With smoke swirling around my head, a pantsless senior citizen standing next to me, and my flip-flops splashing in an unknown-but-I-can-assume-it’s-bad liquid on the floor, only one thought came to mind:
What the heck did I do to get here?
Let’s jump back.
I’m 21 years old, living in my first apartment with my best friend, and we hear the fire alarm go off across the hall.
As fate would have it, he was busy on the phone with his girlfriend, so it was up to me to respond.
We knew of the weirdos across the hall. An elderly gay man and a terribly old woman. They were drunks at best, druggies at worst. Mostly harmless, moderately friendly. And old.
It was close to midnight when their alarm went off that night. There was no commotion that we could hear.
I didn’t want to. But I HAD to
Groaning and in my pajamas, I lumbered off the couch, put on my flip flops, and walked across the hall to knock on their door.
I pulled out my cell phone and dialed 911, giving the dispatcher all the info I had.
I went back to knock on the door some more.
Few things in life prepare you for the sight that I saw next.
The door opened and standing before me was the old woman – I forget her name – her hair in disarray, her eyes bleary, and her bony, leathery legs sticking out from the shirt she was wearing.
No pants. The shirt was just barely covering what God had given to her at least five decades prior.
Behind her was a comical amount of smoke billowing about to the point where you couldn’t see into the apartment.
It looked like a scene from Cheech and Chong.
Her roommate wasn’t home, and she seemed confused but aware of the situation that she apparently tried to remedy herself.
Because I wasn’t interested in the entire building burning down, I followed her inside so she could show me the source of the smoke.
Peering through the air and trying to make out whatever shapes I could, I walked into her bedroom in the back, where my flip-flops splashed around.
In her babbling, I deduced that she had passed out in bed with a lit cigarette in her mouth.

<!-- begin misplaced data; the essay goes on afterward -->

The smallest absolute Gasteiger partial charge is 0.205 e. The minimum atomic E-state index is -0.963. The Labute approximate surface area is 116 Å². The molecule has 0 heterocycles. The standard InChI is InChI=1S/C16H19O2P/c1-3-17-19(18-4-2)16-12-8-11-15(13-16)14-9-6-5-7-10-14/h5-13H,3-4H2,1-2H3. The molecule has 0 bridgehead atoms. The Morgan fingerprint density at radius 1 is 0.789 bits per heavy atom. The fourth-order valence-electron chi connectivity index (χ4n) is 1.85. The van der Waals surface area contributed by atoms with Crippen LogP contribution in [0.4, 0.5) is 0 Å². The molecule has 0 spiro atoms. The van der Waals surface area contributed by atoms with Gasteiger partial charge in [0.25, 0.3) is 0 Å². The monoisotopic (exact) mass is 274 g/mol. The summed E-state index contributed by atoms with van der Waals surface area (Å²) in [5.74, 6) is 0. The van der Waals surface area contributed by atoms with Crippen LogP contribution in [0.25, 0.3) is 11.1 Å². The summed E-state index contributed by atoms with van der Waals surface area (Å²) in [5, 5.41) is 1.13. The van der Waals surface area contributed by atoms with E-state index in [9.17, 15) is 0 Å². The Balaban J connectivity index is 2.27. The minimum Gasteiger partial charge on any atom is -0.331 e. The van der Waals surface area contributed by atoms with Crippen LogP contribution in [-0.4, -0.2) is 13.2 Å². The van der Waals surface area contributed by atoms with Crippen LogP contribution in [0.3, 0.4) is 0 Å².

She pointed to the black, charred spot on the hardwood floor where the fire had been, and then said, “I put it out with my bucket. I think it’s out, it’s just so smokey.”
I looked at the bucket, which was kept next to her bed. Then I looked at my feet.
It didn’t take me more than 2 seconds to figure out what she was using that bucket for.
Satisfied that the fire was out, I spun around and exited back to the hallway. As my eyes adjusted to the light and clear air, I saw the lights of the fire truck and the police car parked out front.
A cop came in, pulled me aside, and asked me a few questions about our neighbor. I answered the best I could.
Eventually, a fireman came out and confirmed to me what had happened (and yes, confirmed to me what was in the bucket, to my horror).
After giving a statement, I headed across the hall back to my apartment – an hour after I had left.
My roommate had finished up his phone conversation. I regaled him with the details of my evening as he doubled over in laughter.
I concluded with, “Next time, you’re going.”
Being “interesting” is not an accident
People like having me at parties.
It’s not because I’m cool or funny or a great guy. It’s because I’ve got some good stories.
I have tons of them. You’re going to keep hearing more in these posts.
It’s no accident.
I have good stories because I put myself in position to have good stories.